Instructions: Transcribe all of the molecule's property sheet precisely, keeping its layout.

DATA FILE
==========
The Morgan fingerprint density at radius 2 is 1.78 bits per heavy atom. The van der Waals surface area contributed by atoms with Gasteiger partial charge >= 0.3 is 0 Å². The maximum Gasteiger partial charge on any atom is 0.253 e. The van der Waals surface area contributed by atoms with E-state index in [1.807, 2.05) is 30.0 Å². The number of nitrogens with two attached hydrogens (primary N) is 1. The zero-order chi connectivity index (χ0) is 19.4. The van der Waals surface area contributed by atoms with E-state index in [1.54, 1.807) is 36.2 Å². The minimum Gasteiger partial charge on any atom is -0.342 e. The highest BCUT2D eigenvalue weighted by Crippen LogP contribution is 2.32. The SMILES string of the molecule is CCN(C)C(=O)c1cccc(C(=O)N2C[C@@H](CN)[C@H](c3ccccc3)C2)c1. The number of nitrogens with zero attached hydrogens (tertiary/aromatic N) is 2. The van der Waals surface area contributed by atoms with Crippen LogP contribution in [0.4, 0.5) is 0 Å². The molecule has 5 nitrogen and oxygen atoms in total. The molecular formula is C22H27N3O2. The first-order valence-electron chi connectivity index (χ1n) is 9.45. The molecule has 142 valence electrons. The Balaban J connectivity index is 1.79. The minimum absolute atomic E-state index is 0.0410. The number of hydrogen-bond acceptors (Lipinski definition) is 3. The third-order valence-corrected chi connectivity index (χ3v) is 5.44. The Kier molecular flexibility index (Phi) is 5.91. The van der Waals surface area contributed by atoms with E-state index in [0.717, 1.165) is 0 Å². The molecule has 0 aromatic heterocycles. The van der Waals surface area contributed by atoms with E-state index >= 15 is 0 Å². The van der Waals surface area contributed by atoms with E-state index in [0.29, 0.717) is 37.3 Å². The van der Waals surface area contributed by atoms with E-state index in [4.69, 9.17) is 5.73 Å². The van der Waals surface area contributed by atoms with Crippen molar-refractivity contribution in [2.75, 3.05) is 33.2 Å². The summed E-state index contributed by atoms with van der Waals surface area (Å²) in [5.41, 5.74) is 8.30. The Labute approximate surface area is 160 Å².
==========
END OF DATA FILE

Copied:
The Morgan fingerprint density at radius 2 is 1.78 bits per heavy atom. The van der Waals surface area contributed by atoms with Gasteiger partial charge >= 0.3 is 0 Å². The maximum Gasteiger partial charge on any atom is 0.253 e. The van der Waals surface area contributed by atoms with E-state index in [1.807, 2.05) is 30.0 Å². The number of nitrogens with two attached hydrogens (primary N) is 1. The zero-order chi connectivity index (χ0) is 19.4. The van der Waals surface area contributed by atoms with E-state index in [1.54, 1.807) is 36.2 Å². The minimum Gasteiger partial charge on any atom is -0.342 e. The highest BCUT2D eigenvalue weighted by Crippen LogP contribution is 2.32. The SMILES string of the molecule is CCN(C)C(=O)c1cccc(C(=O)N2C[C@@H](CN)[C@H](c3ccccc3)C2)c1. The number of nitrogens with zero attached hydrogens (tertiary/aromatic N) is 2. The van der Waals surface area contributed by atoms with Crippen LogP contribution in [0.4, 0.5) is 0 Å². The molecule has 5 nitrogen and oxygen atoms in total. The molecular formula is C22H27N3O2. The first-order valence-electron chi connectivity index (χ1n) is 9.45. The molecule has 142 valence electrons. The Balaban J connectivity index is 1.79. The minimum absolute atomic E-state index is 0.0410. The number of hydrogen-bond acceptors (Lipinski definition) is 3. The third-order valence-corrected chi connectivity index (χ3v) is 5.44. The Kier molecular flexibility index (Phi) is 5.91. The van der Waals surface area contributed by atoms with E-state index in [0.717, 1.165) is 0 Å². The molecule has 0 aromatic heterocycles. The van der Waals surface area contributed by atoms with E-state index >= 15 is 0 Å². The van der Waals surface area contributed by atoms with E-state index in [0.29, 0.717) is 37.3 Å². The van der Waals surface area contributed by atoms with E-state index in [4.69, 9.17) is 5.73 Å². The van der Waals surface area contributed by atoms with Crippen molar-refractivity contribution in [2.75, 3.05) is 33.2 Å². The summed E-state index contributed by atoms with van der Waals surface area (Å²) in [5.41, 5.74) is 8.30. The Labute approximate surface area is 160 Å².